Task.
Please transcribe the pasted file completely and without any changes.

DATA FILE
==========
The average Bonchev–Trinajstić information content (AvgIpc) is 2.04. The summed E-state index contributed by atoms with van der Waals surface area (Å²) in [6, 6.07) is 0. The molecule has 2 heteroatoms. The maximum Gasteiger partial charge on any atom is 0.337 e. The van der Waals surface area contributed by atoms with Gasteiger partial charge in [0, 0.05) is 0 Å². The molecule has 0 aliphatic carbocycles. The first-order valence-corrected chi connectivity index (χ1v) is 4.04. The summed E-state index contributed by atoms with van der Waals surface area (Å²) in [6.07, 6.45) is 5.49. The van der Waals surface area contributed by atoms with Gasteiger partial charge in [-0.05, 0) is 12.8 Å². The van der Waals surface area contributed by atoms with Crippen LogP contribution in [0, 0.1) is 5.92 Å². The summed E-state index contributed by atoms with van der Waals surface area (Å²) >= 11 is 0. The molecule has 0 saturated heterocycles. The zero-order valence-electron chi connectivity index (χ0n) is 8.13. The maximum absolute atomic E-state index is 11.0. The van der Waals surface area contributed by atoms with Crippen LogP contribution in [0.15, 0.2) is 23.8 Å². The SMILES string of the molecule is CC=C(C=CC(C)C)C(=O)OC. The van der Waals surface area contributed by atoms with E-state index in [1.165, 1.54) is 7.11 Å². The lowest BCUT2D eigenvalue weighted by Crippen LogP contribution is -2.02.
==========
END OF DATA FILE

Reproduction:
The average Bonchev–Trinajstić information content (AvgIpc) is 2.04. The summed E-state index contributed by atoms with van der Waals surface area (Å²) in [6, 6.07) is 0. The molecule has 2 heteroatoms. The maximum Gasteiger partial charge on any atom is 0.337 e. The van der Waals surface area contributed by atoms with Gasteiger partial charge in [0, 0.05) is 0 Å². The molecule has 0 aliphatic carbocycles. The first-order valence-corrected chi connectivity index (χ1v) is 4.04. The summed E-state index contributed by atoms with van der Waals surface area (Å²) in [6.07, 6.45) is 5.49. The van der Waals surface area contributed by atoms with Gasteiger partial charge in [-0.05, 0) is 12.8 Å². The van der Waals surface area contributed by atoms with Crippen LogP contribution in [0, 0.1) is 5.92 Å². The summed E-state index contributed by atoms with van der Waals surface area (Å²) >= 11 is 0. The molecule has 0 saturated heterocycles. The zero-order valence-electron chi connectivity index (χ0n) is 8.13. The maximum absolute atomic E-state index is 11.0. The van der Waals surface area contributed by atoms with Crippen LogP contribution in [0.15, 0.2) is 23.8 Å². The SMILES string of the molecule is CC=C(C=CC(C)C)C(=O)OC. The van der Waals surface area contributed by atoms with E-state index in [1.165, 1.54) is 7.11 Å². The lowest BCUT2D eigenvalue weighted by Crippen LogP contribution is -2.02.